The effects of climate change on the ecology of fishes

Nagelkerken, Ivan, Allan, Bridie J.M., Booth, David J., Donelson, Jennifer M., Edgar, Graham J., Ravasi, Timothy, Rummer, Jodie L., Vergés, Adriana, and Mellin, Camille (2023) The effects of climate change on the ecology of fishes. PLOS Climate, 2 (8). e0000258.

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Ocean warming and acidification are set to reshuffle life on Earth and alter ecological processes that underpin the biodiversity, health, productivity, and resilience of ecosystems. Fishes contribute significantly to marine, estuarine, and freshwater species diversity and the functioning of marine ecosystems, and are not immune to climate change impacts. Whilst considerable effort has been placed on studying the effects of climate change on fishes, much emphasis has been placed on their (eco)physiology and at the organismal level. Fishes are affected by climate change through impacts at various levels of biological organisation and through a large variety of traits, making it difficult to make generalisations regarding fish responses to climate change. Here, we briefly review the current state of knowledge of climate change effects on fishes across a wide range of subfields of fish ecology and evaluate these effects at various scales of biological organisation (from genes to ecosystems). We argue that a more holistic synthesis of the various interconnected subfields of fish ecology and integration of responses at different levels of biological organisation are needed for a better understanding of how fishes and their populations and communities might respond or adapt to the multi-stressor effects of climate change. We postulate that studies using natural analogues of climate change, meta-analyses, advanced integrative modelling approaches, and lessons learned from past extreme climate events could help reveal some general patterns of climate change impacts on fishes that are valuable for management and conservation approaches. Whilst these might not reveal many of the underlying mechanisms responsible for observed biodiversity and community change, their insights are useful to help create better climate adaptation strategies for their preservation in a rapidly changing ocean.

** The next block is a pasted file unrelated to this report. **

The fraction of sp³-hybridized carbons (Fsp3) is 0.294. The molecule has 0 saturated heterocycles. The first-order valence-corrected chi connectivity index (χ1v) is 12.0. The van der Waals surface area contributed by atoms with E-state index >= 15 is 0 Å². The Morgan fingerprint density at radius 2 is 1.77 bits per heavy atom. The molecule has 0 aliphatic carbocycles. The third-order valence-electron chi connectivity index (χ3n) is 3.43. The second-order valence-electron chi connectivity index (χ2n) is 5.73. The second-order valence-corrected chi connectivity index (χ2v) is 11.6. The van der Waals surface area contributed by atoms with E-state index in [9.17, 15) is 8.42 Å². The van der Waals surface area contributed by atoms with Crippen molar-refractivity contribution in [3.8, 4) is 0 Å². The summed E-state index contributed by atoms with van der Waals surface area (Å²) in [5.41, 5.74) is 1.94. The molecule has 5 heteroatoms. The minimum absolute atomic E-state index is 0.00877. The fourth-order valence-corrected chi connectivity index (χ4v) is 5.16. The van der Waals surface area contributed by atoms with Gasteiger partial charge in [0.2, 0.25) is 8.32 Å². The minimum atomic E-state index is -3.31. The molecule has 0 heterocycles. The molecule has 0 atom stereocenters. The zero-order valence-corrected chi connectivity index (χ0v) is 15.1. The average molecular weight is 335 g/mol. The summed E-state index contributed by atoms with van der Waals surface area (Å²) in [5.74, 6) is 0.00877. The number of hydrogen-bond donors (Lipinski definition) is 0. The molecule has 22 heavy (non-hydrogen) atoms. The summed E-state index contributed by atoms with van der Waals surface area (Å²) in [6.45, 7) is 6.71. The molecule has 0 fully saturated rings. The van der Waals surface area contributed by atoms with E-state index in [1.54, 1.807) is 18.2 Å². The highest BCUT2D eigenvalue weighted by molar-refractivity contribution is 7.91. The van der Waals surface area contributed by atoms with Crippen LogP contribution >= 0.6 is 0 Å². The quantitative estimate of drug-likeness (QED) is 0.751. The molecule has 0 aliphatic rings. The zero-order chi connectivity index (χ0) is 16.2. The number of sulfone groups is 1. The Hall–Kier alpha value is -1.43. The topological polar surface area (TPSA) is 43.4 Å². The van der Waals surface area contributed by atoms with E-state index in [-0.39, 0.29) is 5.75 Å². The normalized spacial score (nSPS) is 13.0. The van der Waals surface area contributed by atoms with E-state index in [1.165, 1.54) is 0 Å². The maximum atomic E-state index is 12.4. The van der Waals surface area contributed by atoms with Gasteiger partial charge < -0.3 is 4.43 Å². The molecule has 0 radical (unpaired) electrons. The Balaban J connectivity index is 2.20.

Item ID: 80674
Item Type: Article (Research - C1)
ISSN: 2767-3200
Copyright Information: Copyright: © 2023 Nagelkerken et al. This is an open access article distributed under the terms of the Creative Commons Attribution License, which permits unrestricted use, distribution, and reproduction in any medium, provided the original author and source are credited.
Funders: Australian Research Council (ARC)
Projects and Grants: ARC Discovery grant DP230101932, ARC Discovery grant DP190102030, ARC Future Fellowship FT190100015, ARC Future Fellowship FT200100870, ARC Centre of Excellence for Coral Reef Studies
Date Deposited: 09 Oct 2023 21:47
FoR Codes: 31 BIOLOGICAL SCIENCES > 3103 Ecology > 310305 Marine and estuarine ecology (incl. marine ichthyology) @ 60%
41 ENVIRONMENTAL SCIENCES > 4101 Climate change impacts and adaptation > 410102 Ecological impacts of climate change and ecological adaptation @ 40%
SEO Codes: 19 ENVIRONMENTAL POLICY, CLIMATE CHANGE AND NATURAL HAZARDS > 1901 Adaptation to climate change > 190101 Climate change adaptation measures (excl. ecosystem) @ 65%
28 EXPANDING KNOWLEDGE > 2801 Expanding knowledge > 280102 Expanding knowledge in the biological sciences @ 35%
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